When a major cruise line brings out its first new ship in four years, the design, style and atmosphere onboard speak to how the company currently sees itself: This is who we are, now.
While some North American cruise companies are moving more upscale or appealing to a more global clientele, Carnival Cruise Line plows familiar North American waters. The company continues to dance with the kind of ships that have brought success and profits, tweaking new vessels primarily to stay current with vacationers’ expectations. In other words, says Carnival’s president, Christine Duffy, when you build a new ship, “Do no harm.”
The 3,954-passenger Carnival Vista, which began sailing the Mediterranean in May, moved to Miami and is now home ported in Galveston, Texas, fully fills its role.
From bow to stern, Vista screams, “I am Carnival.” And fun-loving Carnival Cruise Line fans will appreciate all of it.
While Vista clearly is — as it should be — the best ship Carnival ever built, do not expect an experience significantly different from other Carnival vessels. But do expect a better one, with more choices, especially those focused on family vacations. Carnival successfully has tweaked improvements to its menus, its lounges, its shows, its cabins and its craft beers.
Vista is the first ship in its class. More than any other Carnival ship, Vista emphasizes the outdoors for eating and playing, compared to the old days when Carnival ships dedicated outdoor space to sunbathing and moved parties indoors as the sun set.
The ship has tables outdoors at Bonsai Sushi, the RedFrog Pub & Brewery and the Fahrenheit 555 steakhouse, as well as the usual pool deck seats for fish tacos and Guy’s Burgers. Try the terrific new open-air Seafood Shack that, for a fee, serves lobster BLTs, lobster rolls, oysters and clam chowder, or for dinner, order fresh-from-the-market fish.
Still hungry? Vista is Carnival’s best ship for small bites, including pub grub (for a fee) at RedFrog, where a resident master is brewing three craft beers onboard (ThirstyFrog Port Hoppin’ IPA, ThirstyFrog Caribbean Wheat and coffee-toned FriskyFrog Java Stout) in collaboration with Miami-based Concrete Beach Brewery. Or sample (for a fee) ceviche, ropa vieja and other Cuban treats at the Havana Bar, to accompany mojitos and Cuba Libres.
The Havana Bar was my preferred spot for a pre-dinner bite and beer. After 5 p.m. you can sip and soak, or just dip your toes in the aft pool or hot tubs to watch the sun set. During the day, this area is a private retreat for the folks in the new Havana Cabanas, with tropical décor, private outdoor patios with a swing chair, sun bed and lounge chair. Late at night, Havana is packed with a salsa band and dancing.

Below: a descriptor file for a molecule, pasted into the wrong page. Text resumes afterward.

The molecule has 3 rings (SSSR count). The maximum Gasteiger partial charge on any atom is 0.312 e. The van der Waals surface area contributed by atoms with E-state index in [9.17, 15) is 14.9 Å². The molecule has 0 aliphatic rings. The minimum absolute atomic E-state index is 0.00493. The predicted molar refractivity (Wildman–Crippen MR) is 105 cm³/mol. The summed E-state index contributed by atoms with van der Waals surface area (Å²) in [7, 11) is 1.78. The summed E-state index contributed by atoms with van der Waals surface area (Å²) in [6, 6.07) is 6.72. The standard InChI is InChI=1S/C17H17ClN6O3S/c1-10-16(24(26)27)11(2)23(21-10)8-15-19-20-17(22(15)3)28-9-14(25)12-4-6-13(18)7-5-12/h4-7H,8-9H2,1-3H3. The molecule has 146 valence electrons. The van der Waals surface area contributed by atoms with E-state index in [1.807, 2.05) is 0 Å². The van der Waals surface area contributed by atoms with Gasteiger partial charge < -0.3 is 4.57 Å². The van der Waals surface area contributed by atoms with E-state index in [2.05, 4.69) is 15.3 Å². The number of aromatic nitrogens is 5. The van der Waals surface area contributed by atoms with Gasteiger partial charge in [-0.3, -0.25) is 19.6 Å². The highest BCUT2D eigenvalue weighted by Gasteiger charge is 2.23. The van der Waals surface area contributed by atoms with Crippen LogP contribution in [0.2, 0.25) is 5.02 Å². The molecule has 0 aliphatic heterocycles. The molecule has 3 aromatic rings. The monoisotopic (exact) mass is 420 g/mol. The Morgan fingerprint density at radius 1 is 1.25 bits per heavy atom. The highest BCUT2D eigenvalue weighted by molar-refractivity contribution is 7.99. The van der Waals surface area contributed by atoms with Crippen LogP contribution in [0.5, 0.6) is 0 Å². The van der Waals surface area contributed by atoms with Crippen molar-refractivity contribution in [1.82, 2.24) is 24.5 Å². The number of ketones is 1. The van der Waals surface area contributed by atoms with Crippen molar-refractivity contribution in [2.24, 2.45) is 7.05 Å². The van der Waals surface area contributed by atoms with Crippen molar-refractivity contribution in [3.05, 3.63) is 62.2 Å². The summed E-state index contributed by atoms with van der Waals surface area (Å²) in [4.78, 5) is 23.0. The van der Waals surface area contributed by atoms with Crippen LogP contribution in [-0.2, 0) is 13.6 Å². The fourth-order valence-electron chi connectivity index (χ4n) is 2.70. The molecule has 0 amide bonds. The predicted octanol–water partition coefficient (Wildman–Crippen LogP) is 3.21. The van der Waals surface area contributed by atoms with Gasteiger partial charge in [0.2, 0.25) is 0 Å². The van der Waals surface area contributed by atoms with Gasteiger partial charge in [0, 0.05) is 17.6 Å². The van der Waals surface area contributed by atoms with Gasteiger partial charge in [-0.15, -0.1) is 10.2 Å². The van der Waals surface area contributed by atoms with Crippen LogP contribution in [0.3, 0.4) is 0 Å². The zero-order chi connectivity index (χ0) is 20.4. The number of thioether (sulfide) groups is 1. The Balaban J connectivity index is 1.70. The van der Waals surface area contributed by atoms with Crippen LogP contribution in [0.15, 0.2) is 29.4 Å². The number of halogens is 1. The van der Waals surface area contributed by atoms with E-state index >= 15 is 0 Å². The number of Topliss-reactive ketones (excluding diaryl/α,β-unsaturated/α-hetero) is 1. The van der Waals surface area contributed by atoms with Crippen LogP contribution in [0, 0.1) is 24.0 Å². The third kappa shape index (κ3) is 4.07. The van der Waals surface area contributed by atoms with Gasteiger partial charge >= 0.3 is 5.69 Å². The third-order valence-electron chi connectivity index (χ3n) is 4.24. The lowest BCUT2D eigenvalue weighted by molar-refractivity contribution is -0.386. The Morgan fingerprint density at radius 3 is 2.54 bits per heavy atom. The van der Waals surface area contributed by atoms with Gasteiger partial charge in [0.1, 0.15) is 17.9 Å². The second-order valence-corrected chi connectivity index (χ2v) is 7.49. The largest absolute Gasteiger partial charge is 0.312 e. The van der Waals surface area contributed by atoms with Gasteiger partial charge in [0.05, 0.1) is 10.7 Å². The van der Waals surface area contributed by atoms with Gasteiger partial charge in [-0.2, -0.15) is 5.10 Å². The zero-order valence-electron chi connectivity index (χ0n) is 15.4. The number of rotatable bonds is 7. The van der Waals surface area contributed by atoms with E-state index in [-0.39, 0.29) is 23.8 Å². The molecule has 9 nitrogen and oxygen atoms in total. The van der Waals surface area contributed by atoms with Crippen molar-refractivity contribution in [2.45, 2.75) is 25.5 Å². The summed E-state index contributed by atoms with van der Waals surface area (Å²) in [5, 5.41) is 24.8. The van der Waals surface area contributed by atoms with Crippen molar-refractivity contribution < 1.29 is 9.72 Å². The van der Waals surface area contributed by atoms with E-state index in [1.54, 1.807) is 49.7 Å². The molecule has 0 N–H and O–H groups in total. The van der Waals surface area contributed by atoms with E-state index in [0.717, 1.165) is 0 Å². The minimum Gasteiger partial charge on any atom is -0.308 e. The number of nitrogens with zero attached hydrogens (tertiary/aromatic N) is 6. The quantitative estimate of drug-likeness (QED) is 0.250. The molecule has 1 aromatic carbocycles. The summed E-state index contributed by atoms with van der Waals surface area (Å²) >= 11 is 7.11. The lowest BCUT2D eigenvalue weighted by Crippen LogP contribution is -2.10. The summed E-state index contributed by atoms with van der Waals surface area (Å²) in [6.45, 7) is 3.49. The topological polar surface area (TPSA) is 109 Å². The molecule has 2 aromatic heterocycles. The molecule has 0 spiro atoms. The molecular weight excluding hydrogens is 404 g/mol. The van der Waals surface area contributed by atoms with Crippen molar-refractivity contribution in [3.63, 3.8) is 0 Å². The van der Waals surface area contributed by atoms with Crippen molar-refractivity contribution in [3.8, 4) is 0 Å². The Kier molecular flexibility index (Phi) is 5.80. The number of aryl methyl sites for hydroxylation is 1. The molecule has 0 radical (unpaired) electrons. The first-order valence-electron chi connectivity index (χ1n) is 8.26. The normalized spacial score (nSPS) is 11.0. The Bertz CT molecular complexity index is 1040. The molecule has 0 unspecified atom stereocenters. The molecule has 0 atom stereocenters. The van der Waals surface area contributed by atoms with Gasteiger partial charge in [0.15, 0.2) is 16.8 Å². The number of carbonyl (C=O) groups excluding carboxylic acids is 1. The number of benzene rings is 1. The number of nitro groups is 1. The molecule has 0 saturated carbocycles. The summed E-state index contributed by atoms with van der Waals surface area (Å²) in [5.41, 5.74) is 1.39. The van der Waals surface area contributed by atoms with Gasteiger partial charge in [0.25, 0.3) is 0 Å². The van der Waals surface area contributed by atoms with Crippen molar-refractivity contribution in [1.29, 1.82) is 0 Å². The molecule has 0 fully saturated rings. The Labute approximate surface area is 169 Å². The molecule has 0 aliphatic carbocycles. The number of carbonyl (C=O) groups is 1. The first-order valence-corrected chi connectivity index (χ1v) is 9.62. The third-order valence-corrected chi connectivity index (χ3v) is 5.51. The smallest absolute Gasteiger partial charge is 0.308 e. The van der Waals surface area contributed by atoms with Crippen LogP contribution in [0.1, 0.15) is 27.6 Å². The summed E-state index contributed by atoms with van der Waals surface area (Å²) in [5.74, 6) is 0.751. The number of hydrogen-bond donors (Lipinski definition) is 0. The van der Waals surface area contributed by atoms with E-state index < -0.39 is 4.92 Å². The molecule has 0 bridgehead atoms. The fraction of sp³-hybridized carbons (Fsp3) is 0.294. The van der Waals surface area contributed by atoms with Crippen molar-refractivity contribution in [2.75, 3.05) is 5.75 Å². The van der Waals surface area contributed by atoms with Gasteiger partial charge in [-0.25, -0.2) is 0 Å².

During the day, cruisers will be drawn to a huge WaterWorks waterpark with water slides. Kaleid-o-Slide, Carnival’s first inner-tube slide, sloshes 455 feet with twists, turns and kaleidoscopic visual effects.
My favorite deck experience was SkyRide, where you put on a safety harness and pedal a recumbent-like bike on a track suspended above the ship. This is the ship’s “wow” attraction. One passenger told me she was too scared to try the ride, but it was an easy, fun and a non-strenuous way to see Vista from above. There is no charge for the ride, which is on two parallel tracks so you could, if so inclined, race a partner around the 800-foot loop.
If you want some time indoors, prepare to be amazed that a cruise ship can house an IMAX Theatre. The first IMAX at sea seats 187, has a three-deck-high screen and surround sound. I was fascinated by the “The Jungle Book 3D.” Carnival and IMAX promise new movies that will screen the same day as in theaters. ($12.95 for adults, $9.95 for kids and seniors.)
Much of the ship was designed with families in mind. Expanded activity space on deck includes a 270-foot-long suspended ropes course; the PowerDrencher, a tipping bucket filled with 300 gallons of water; and a special young children’s area with 30 different water spray toys and small racing slides.
Inside, on Deck 2, families in the new 96 Family Harbor cabins and suites get keycard access to a dedicated lounge with a “family concierge” and a table that serves a buffet breakfast and snacks throughout the day. There are big TV screens and board games. The largest cabins, called suites, are 238 square feet and include two bathrooms, one with a tub.
In Camp Ocean, the children’s area, Vista is the second Carnival ship to have a Dr. Seuss Bookville, a family reading place that contains every Dr. Seuss book ever written, in multiple languages — more than a tweak from Carnival party ships of the old days, but now a popular family activity that certainly does no harm.
Tonnage: 133,500 GT
Length: 1,055 feet
Beam: 122 feet
Other Vista-class ships: Carnival Horizon, Carnival Panorama
Builder: Fincantieri, Monfalcone, Italy
Maiden cruise: May 1, 2016
Home port: Galveston, Texas, where it is sailing week-long western Caribbean cruises for at least the next two years